Manga Answerman - How often do English publishers sell at a loss?by Deb Aoki,
How often do English publishers sell at a loss? Viz and Kodansha have so many different series and there has to be a good amount that they aren't making money on. Nearly a decade ago, Viz Media dropped Hitman Reborn, Gintama and a few others and I often still see people on social media complaining about it. Is it better to just sell series that decline at a lot loss for image sake for the bigger companies like Viz and Kodansha? If that's true, how come Dark Horse ends up dropping more series than they actually finish when they're one of the bigger names in the comics industry?
This particular question is fairly difficult to answer for one simple reason: most manga publishers in N. America are privately-held companies. Sooo, they don't have any obligation to release sales information to the general public, especially information that is potentially embarrassing to the publisher, the original Japanese publisher/licensor, and the manga creator(s). No one wants to broadcast to the world that a particular manga sold poorly – but if you read the tea leaves (and maybe have access to BookScan numbers, which is only available via a very expensive subscription), you can pretty much figure that out.
So no, you will not be able to get ANYONE in the publishing industry to say, “oh, maybe 30% of our titles at any given time are not profitable.” Nope. Not happening. (and that 30% number? It's something I picked that's a completely random number. I have no idea what the percentage might be, not even a ballpark idea.)
Obviously, there are hits and misses in the manga market in N. America – same as the US comics biz and the book publishing business in general. I don't think any company expects that ALL of the books they publish will be wildly successful. They make their best guesses about what will sell well, they put their best efforts into publicizing their new releases, and hope that readers will buy the books.
Just as no baseball player gets a home run everytime they're at bat, publishers don't expect that every book they publish will sell by the boatload. They do hope that their mix of super bestsellers, mid-range sellers and low sellers, along with backlist somehow average out to a net profitable outcome at the end of the day. Sometimes, a book that doesn't seem like much turns out to be a sensation, and sometimes a book they have high hopes for just doesn't move as much as they had projected. That's partly what makes the publishing business so interesting to watch – you can make your best guess, but you never know.
I will say that one thing that people tend to forget when they mention that VIZ cancelled Gintama and Hitman Reborn in mid-series is that it happened at a time when the manga publishing industry in N. America was experiencing dire financial straits. The Borders bookstore chain closed, and the recession in N. Amercia that hit in 2007 didn't help matters either. If you recall, this was also the time when several publishers laid off staff, and drastically cut their publishing output. Some publishers just closed their doors and stopped publishing all together.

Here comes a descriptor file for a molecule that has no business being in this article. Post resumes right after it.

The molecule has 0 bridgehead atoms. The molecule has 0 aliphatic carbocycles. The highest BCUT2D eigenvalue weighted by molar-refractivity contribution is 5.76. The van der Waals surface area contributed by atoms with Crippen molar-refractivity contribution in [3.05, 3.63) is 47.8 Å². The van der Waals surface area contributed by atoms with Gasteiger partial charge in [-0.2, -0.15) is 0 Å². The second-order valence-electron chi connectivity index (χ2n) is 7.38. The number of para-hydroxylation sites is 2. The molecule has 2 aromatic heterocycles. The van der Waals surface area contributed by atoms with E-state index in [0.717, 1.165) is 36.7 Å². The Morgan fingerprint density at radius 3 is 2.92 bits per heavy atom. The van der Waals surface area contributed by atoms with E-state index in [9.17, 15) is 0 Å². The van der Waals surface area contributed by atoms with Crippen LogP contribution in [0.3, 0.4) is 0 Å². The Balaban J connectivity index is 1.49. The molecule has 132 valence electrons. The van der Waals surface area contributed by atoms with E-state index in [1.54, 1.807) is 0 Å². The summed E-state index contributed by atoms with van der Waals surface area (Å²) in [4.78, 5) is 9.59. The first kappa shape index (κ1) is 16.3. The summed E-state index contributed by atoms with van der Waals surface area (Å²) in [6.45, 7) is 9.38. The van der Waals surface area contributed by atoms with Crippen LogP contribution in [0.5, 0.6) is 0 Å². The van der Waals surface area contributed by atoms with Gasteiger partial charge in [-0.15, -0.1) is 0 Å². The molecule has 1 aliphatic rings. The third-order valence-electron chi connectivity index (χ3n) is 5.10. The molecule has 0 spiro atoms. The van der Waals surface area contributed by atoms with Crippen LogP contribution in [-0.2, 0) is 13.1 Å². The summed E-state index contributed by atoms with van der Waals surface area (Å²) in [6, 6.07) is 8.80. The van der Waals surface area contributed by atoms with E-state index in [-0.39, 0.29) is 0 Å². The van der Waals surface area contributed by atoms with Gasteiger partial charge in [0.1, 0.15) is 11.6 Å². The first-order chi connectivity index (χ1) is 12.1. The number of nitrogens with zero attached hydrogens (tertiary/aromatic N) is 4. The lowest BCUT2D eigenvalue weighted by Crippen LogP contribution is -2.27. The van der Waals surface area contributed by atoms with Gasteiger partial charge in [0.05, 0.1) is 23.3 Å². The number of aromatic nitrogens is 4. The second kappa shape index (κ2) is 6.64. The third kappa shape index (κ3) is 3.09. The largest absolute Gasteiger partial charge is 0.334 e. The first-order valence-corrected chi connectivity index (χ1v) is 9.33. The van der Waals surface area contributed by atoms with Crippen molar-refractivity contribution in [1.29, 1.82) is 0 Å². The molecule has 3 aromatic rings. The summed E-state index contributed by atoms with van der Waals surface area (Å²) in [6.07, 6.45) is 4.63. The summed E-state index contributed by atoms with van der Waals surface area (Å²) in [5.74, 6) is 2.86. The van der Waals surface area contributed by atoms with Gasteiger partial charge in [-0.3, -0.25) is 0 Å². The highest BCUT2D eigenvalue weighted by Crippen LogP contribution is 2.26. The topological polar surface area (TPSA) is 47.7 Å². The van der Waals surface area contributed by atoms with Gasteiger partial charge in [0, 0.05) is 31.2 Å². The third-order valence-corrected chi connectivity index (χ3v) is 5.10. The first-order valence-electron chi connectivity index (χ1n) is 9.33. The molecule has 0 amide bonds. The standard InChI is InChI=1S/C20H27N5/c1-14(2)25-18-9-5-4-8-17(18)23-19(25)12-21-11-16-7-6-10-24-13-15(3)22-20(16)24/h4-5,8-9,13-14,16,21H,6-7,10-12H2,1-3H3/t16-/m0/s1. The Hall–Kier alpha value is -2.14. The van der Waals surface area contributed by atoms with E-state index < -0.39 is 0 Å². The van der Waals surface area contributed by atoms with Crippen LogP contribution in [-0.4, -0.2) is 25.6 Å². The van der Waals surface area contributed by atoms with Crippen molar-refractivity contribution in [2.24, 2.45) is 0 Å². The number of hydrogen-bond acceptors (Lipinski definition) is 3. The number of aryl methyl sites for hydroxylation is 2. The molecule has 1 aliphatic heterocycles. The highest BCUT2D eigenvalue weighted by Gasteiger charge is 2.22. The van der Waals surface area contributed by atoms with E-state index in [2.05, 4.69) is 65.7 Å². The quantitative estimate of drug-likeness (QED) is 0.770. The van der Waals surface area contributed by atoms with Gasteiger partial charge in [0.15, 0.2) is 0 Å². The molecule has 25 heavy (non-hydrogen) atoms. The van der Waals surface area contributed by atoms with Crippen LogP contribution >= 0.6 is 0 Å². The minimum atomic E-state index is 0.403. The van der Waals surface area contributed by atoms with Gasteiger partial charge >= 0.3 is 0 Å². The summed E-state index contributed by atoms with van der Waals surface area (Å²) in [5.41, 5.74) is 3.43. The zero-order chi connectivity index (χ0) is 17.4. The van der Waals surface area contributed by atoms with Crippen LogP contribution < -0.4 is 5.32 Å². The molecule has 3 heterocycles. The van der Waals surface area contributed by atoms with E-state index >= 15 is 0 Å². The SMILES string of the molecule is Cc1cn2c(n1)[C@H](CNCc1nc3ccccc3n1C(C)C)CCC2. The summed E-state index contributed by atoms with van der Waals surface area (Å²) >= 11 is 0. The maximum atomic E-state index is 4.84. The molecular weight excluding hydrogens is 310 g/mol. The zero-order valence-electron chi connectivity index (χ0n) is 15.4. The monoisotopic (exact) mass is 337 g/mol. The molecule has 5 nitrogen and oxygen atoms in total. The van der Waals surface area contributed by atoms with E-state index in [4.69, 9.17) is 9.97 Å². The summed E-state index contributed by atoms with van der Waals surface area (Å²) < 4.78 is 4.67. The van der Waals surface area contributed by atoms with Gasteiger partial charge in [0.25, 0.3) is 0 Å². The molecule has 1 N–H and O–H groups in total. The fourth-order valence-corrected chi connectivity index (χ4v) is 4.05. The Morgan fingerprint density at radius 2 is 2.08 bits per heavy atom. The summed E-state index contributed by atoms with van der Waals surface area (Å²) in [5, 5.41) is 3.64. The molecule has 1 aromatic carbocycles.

Cancelling a series in mid-run is not the ideal situation for publishers or readers, and it's not a decision that's made lightly. For the most part, it doesn't happen that often, especially now when sales of manga in N. America is fairly strong, compared to what it was ten years ago.
What does tend to happen instead when a title doesn't have strong sales is that print runs may be cut. This is partly why latter volumes of a given manga series may go out of print more quickly that earlier volumes, because fewer copies were printed, and there are simply fewer available. Also, the frequency of publication may be cut – meaning that instead of quarterly, a new volume may come out every 6 or 12 months or more.
Another way that publishers cut risk is by publishing a title as a digital release first, and if it sells well, it may be offered as a print edition later. Or, in the case of Kodansha, they've been releasing and completing some older, out-of-print series as digital releases. For example, Kodansha Advanced Media has made several former TokyoPop, Del Rey Manga / Kodansha titles, such as Nodame Cantabile, Beck, and Princess Resurrection available as complete series in digital format.
I can't say what's the case with other publishers – how they handle slower selling titles and titles that have been put on indefinite hiatus is entirely their decision based on their business circumstances and best practices, and sometimes, based on factors that are outside of their control that they can't discuss publicly.
I know sometimes the opaqueness of the licensing and publishing decisions of manga publishers can be frustrating to fans, but I think we need to remember that there will sometimes be questions that you can't or won't get specific, direct answers. All you can do is 1) purchase, support and let others know about manga you love, and 2) let publishers know what you're interested in reading through their usual feedback channels – online surveys, social media, and maybe chatting to them at conventions.
The bottom line is, if a manga sells well, it will continue to be published, and will be less likely to be cancelled or put on a slower release schedule. That is pretty much the best and most direct way you can influence the fate of your favorite manga series.
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Deb Aoki was the founding editor for About.com Manga, and now writes about manga for Anime News Network and Publishers Weekly. She is also a comics creator/illustrator, and has been a life-long reader of manga (even before it was readily available in English). You can follow her on Twitter at @debaoki.
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